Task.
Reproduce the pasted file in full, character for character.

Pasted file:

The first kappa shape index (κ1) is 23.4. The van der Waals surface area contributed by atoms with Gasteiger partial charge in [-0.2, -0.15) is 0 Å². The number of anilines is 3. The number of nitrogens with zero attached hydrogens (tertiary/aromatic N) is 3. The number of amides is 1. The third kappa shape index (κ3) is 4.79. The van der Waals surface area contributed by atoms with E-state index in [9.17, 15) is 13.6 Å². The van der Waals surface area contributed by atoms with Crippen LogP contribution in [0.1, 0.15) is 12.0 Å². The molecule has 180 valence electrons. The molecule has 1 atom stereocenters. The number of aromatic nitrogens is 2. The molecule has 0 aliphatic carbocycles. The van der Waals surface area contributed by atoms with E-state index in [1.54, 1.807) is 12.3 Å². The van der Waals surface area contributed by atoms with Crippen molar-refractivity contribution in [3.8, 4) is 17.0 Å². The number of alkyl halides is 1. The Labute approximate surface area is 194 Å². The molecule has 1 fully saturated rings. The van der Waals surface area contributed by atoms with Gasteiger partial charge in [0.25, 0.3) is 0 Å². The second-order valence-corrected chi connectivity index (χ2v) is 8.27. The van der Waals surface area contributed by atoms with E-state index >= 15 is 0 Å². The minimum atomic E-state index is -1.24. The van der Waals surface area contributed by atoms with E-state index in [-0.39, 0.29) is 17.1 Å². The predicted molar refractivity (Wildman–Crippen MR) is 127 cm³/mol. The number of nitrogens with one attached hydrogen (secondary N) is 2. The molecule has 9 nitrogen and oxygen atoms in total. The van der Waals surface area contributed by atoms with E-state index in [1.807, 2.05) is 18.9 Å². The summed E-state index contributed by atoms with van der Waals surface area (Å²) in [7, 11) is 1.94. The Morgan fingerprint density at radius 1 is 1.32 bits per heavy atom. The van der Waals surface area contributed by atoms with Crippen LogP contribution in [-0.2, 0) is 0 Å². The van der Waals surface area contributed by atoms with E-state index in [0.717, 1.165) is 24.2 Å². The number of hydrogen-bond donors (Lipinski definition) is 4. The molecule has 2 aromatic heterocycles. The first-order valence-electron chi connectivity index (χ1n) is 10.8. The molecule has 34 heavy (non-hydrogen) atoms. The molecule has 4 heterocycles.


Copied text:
The first kappa shape index (κ1) is 23.4. The van der Waals surface area contributed by atoms with Gasteiger partial charge in [-0.2, -0.15) is 0 Å². The number of anilines is 3. The number of nitrogens with zero attached hydrogens (tertiary/aromatic N) is 3. The number of amides is 1. The third kappa shape index (κ3) is 4.79. The van der Waals surface area contributed by atoms with E-state index in [9.17, 15) is 13.6 Å². The van der Waals surface area contributed by atoms with Crippen LogP contribution in [0.1, 0.15) is 12.0 Å². The molecule has 180 valence electrons. The molecule has 1 atom stereocenters. The number of aromatic nitrogens is 2. The molecule has 0 aliphatic carbocycles. The van der Waals surface area contributed by atoms with E-state index in [1.54, 1.807) is 12.3 Å². The van der Waals surface area contributed by atoms with Crippen molar-refractivity contribution in [3.8, 4) is 17.0 Å². The number of alkyl halides is 1. The Labute approximate surface area is 194 Å². The molecule has 1 fully saturated rings. The van der Waals surface area contributed by atoms with Gasteiger partial charge in [0.25, 0.3) is 0 Å². The second-order valence-corrected chi connectivity index (χ2v) is 8.27. The van der Waals surface area contributed by atoms with E-state index >= 15 is 0 Å². The minimum atomic E-state index is -1.24. The van der Waals surface area contributed by atoms with E-state index in [-0.39, 0.29) is 17.1 Å². The predicted molar refractivity (Wildman–Crippen MR) is 127 cm³/mol. The number of nitrogens with one attached hydrogen (secondary N) is 2. The molecule has 9 nitrogen and oxygen atoms in total. The van der Waals surface area contributed by atoms with E-state index in [1.807, 2.05) is 18.9 Å². The summed E-state index contributed by atoms with van der Waals surface area (Å²) in [7, 11) is 1.94. The Morgan fingerprint density at radius 1 is 1.32 bits per heavy atom. The van der Waals surface area contributed by atoms with Crippen LogP contribution in [-0.2, 0) is 0 Å². The van der Waals surface area contributed by atoms with E-state index in [0.717, 1.165) is 24.2 Å². The number of hydrogen-bond donors (Lipinski definition) is 4. The molecule has 2 aromatic heterocycles. The first-order valence-electron chi connectivity index (χ1n) is 10.8. The molecule has 34 heavy (non-hydrogen) atoms. The molecule has 4 heterocycles.